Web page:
Cleveland, Ohio – General Motors (GM) is considering selling its European Vauxhall and Opel divisions to French automaker Peugeot Citroen (PSA Group), the latest in a nearly decade-long push to rid GM of its money-hemorrhaging business.
Factions within GM have been trying to exit Europe since the financial collapse of 2008. In 2009, then-GM CEO Fritz Henderson reached a multi-billion-dollar deal to sell the European brands to Canadian auto parts supplier Magna International. GM’s board of directors rejected that pact, saying it still saw too much value in the production, design, and engineering assets in Europe to make the deal worthwhile.
GM’s board at the time was made up almost entirely of people appointed by President Barack Obama’s auto bailout team. Henderson, a longtime GM executive, had taken the CEO position after Obama requested the resignation of his predecessor, Rick Wagoner.
The board’s rejection of the Opel/Magna deal, followed by collapses of Henderson-negotiated deals to sell the Saturn and Saab brands, led to Henderson’s dismissal at GM in late 2009. Ed Whitacre, one of the Obama-team-appointed board members, took over the CEO role and pledged to fix the European business.
GM has not made a profit in Europe since 1999 and has lost more than $8 billion since rejecting the Magna deal in 2009.
In statements Tuesday, but GM and PSA officials confirmed that they’re in talks that could include selling Opel/Vauxhall to PSA. GM and PSA have had a partnership to co-develop and produce vehicles since 2012, and the companies say they are looking to expand that corporate framework, including “exploring numerous strategic initiatives aiming at improving profitability and operational efficiency, including a potential acquisition of Opel Vauxhall by PSA. There can be no assurance that an agreement will be reached.”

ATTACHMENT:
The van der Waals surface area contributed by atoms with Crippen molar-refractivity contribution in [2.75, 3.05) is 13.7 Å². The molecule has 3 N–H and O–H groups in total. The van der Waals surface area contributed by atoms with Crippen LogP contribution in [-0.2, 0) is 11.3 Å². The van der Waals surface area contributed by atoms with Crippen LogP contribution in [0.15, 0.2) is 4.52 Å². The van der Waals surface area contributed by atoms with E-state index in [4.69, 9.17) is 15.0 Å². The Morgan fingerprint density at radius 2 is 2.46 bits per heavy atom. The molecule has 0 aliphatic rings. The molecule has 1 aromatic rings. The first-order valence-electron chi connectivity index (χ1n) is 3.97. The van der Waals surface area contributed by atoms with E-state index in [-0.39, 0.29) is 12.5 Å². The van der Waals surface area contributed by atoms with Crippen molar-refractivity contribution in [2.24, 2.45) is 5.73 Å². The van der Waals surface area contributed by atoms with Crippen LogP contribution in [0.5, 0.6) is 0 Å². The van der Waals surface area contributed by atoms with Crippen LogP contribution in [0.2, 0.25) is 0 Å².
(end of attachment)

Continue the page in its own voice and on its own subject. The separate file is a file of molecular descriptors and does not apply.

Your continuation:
Europe’s autos market has been challenging for many years. Sales growth has stagnated with low-priced competitors such as Hyundai and Volkswagen’s Skoda division taking up larger portions of the market. GM has been increasing Cadillac and Chevrolet sales in Europe, but Vauxhall and Opel have lost significant market share.
However, GM’s European design studios have played a big role in developing global vehicles, and GM has been blurring the lines between Buick and Opel for several years. The Buick Lacrosse and Cascada cars, for example, are identical to the Opel Insignia and Opel Cascada. The Buick Regal is a rebadged version of the Opel Insignia Grand Sport.
It’s unclear what would happen to the Buick cars if PSA takes over the brand. PSA could sell those vehicles back to GM for export to the U.S. under a long-term sales agreement, or Buick could drop the models. The Buick cars have been selling poorly for several months as buyers have turned to the brand’s sport utility vehicles and crossovers.
About the author: Robert Schoenberger is the editor of Today's Motor Vehicles and a contributor to Today's Medical Developments and Aerospace Manufacturing and Design. He has written about the automotive industry for more than 17 years at The Plain Dealer in Cleveland, Ohio; The Courier-Journal in Louisville, Kentucky; and The Clarion-Ledger in Jackson, Mississippi.